On the lower bunk, you feel much more of the vibrations of the train, the way it shakes and rumbles over the tracks. Some of that is dampened on the upper bunk so that you get the sway, but not the roar. The window to the outside is utterly dark -- you are traveling nowhere towards an even more unfamiliar nowhere.
Friday, May 9, 2008
But as I sat in my auto-rickshaw (a half-hour of my joints getting loosened from their sockets), I thought, Geez, I’d love to go to someplace with cool weather. I’d already hit Shimla, and I needed a respite before I tackled Gujarat, a.k.a the salt furnace. And in spite of Wes Anderson’s film, I decided: Darjeeling. If I love the tea, why wouldn’t I love the actual location?
So there you have it. I schlepped myself back to the train station, where Jack and Hannah were still waiting (new estimated time of embarking, 4:30), returned my ticket to Delhi (with a whopping 200 Rs. cancellation fee), and bought a ticket for New Jalpaiguri (the way station to Darjeeling). This is the first leg of the trip which was completely unplanned, and thus I have no hotel accommodation when I arrive. Let’s hear it for spontaneity.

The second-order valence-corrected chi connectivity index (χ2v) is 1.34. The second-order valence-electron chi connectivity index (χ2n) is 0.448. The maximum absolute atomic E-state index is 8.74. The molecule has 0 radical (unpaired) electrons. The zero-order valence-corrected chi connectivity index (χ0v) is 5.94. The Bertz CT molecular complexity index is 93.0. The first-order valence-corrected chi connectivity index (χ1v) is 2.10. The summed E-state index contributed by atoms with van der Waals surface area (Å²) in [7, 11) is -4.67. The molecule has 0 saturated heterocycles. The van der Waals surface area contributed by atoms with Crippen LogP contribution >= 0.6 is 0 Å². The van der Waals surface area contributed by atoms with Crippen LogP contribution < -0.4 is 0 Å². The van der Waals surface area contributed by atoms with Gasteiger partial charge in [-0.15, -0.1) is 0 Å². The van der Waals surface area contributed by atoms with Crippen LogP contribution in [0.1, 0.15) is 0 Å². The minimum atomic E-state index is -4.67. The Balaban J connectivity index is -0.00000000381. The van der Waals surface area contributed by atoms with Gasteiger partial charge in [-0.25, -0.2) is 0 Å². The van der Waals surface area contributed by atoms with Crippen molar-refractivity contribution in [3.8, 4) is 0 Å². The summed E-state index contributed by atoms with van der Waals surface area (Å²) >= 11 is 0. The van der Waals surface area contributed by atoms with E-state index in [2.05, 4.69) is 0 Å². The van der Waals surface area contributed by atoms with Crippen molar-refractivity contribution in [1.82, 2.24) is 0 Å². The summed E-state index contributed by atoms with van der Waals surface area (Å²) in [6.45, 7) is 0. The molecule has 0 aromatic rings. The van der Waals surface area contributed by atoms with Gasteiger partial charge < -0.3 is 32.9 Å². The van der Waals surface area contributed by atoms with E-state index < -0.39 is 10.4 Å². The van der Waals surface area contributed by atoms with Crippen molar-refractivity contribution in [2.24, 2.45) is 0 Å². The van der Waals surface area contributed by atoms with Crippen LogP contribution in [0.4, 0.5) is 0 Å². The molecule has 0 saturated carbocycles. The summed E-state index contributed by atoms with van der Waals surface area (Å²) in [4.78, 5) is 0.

But the touts can be persistent. One followed me for what seemed like twenty minutes, trying to convince me to go to a silk shop, to follow him. This, even after I had claimed to be from Vietnam and feigned ignorance of English. He pursued me to the Harishchandra Ghat, the lesser burning ghat, where he said that I should give him a donation to help pay for the wood. “It costs 4000 Rs. to burn a body. Understand.” He kept repeating this: understand. It wasn’t a question -- do you understand me? -- but a command given in desperation -- you must understand me.
Old women swept the steps with straw brooms, fighting against the tide of dirt and goat droppings. People laid out their laundry on the steps; the ghats became blocks of color from bed sheets, saris, school uniforms. The Indians are particularly hard on their laundry: they twisted their washing, raising it over their heads, and slammed it down onto stones set up on the edge of the river. It seemed as if they were clubbing their clothes into cleanliness. The air echoed the smacks of their exertion.
I sat in the shade of the towers of the Man Mandir Ghat, in full view of a cow which let forth a torrent of piss. One man carried his elderly mother in his arms up the stairs; I imagine she had just finished her morning bath. The very picture of filial devotion.
And it was here that a man offered me a shave, and, failing to convince me of that, proceeded to give me a massage. “Good for the circulation,” he said. It wasn’t bad, by any means, but I suppose pestering me for money at the end was inevitable. “Indians pay me 100 Rs.,” he said, but I doubt that he goes up to random Indians and turns a handshake into a hand massage. In the end, he had to be happy with 65 Rs., which I suspect was already overly generous.